To change that is easier for some than others. That is where the mental aspect comes in. That doesn't mean someone that can't change as easily as another is dumb. People are "wired" differently. I used to teach hitting lessons to kids and some kids can pick up on changes you make or on trying to do something new almost immediately. Others struggle and seem stiff while trying to change what they have always done. It is less exaggerated but similar at a professional level.

Once you try to make a change, until it becomes second nature, you are thinking about it. The one thing that is true in the batters box is there is no time to think about the mechanics of your swing. If that is in the back of your mind at all, then it will slow down the process, often making the swing longer or awkward, especially on breaking balls.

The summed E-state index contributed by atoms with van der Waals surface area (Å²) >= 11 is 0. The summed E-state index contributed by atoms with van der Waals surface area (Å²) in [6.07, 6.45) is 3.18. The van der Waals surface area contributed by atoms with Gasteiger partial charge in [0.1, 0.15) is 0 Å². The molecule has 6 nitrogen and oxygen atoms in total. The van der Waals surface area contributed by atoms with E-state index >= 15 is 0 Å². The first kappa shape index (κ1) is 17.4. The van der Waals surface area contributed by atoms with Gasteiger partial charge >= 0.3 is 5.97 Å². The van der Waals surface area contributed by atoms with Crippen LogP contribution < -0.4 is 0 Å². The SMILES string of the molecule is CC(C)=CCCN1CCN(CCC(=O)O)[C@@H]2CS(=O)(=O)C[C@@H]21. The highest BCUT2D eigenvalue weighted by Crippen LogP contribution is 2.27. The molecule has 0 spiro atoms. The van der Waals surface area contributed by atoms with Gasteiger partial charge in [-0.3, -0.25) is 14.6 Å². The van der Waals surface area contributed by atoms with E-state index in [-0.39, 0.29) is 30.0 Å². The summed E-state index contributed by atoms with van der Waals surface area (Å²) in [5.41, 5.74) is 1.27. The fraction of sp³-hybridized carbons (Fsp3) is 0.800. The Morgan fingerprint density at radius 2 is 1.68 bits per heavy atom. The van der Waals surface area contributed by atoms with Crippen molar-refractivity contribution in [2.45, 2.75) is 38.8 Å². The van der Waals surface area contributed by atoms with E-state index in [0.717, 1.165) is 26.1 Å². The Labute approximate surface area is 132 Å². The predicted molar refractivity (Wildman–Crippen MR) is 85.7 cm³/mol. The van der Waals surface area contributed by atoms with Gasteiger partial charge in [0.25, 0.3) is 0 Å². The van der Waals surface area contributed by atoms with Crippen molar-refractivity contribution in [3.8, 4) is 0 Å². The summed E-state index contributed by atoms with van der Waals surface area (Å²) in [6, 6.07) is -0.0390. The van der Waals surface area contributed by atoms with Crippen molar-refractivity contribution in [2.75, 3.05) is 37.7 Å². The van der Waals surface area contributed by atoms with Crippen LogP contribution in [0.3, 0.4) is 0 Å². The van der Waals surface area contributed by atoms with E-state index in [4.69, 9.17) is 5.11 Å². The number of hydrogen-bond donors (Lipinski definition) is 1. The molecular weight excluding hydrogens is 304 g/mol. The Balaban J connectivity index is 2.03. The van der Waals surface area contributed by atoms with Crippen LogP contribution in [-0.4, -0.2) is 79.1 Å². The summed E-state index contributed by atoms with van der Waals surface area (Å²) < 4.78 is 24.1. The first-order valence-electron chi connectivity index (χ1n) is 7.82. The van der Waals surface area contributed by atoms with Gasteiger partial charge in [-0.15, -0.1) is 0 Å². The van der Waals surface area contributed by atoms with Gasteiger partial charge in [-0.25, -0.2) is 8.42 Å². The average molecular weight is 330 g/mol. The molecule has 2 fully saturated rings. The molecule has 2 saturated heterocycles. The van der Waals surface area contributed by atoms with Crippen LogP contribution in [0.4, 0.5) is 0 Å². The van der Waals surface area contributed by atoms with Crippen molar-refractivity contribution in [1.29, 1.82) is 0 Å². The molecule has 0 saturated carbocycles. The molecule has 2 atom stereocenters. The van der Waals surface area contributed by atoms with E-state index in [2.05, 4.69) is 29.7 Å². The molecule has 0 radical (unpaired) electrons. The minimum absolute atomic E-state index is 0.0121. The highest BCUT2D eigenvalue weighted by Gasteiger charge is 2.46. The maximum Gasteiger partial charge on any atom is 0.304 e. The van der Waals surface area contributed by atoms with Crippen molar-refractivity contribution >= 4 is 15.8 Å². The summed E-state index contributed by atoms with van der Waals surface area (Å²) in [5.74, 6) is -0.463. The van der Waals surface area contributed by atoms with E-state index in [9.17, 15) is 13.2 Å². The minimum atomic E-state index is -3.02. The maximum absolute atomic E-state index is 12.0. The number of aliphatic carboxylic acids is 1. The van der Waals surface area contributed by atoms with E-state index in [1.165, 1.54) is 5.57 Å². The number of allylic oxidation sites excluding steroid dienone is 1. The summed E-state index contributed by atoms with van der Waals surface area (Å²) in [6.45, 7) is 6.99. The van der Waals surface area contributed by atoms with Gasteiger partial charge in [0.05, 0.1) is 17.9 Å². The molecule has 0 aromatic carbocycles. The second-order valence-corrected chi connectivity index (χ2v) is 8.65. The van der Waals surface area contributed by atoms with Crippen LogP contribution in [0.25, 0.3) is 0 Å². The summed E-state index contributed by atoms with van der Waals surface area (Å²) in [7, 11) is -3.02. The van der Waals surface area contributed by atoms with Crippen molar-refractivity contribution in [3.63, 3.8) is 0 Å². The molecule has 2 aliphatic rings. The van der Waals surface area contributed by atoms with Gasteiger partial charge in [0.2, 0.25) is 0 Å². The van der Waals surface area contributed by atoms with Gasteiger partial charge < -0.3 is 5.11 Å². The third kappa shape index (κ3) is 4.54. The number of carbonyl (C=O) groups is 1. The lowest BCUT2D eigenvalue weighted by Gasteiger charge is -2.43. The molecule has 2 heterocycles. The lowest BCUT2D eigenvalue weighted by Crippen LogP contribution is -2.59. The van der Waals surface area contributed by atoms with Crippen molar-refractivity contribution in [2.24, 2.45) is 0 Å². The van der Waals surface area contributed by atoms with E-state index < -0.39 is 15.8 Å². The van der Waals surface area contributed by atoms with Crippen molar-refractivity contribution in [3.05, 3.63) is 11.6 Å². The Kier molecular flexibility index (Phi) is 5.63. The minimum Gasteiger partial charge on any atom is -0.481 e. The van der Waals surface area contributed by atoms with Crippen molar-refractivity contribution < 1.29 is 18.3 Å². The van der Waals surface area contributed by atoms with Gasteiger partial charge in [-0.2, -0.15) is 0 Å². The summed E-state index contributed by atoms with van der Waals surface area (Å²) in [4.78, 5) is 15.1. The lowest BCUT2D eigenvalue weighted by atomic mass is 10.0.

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Old 03-10-2005, 09:58 AM
Hangar18 Hangar18 is offline
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Quote:
Originally Posted by Randar68
I'm 6'3" 200, and I felt like an umpa-lumpa next to the guy. If he's a hair under 250 I'd be shocked, and not much of that is fat, that's for sure.
Cool, so you actually met the guy? Pictures of the Rookies would be
nice ..........
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  #13  
Old 03-10-2005, 10:00 AM
SoxFanTillDeath SoxFanTillDeath is offline
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Quote:
Originally Posted by Rex Hudler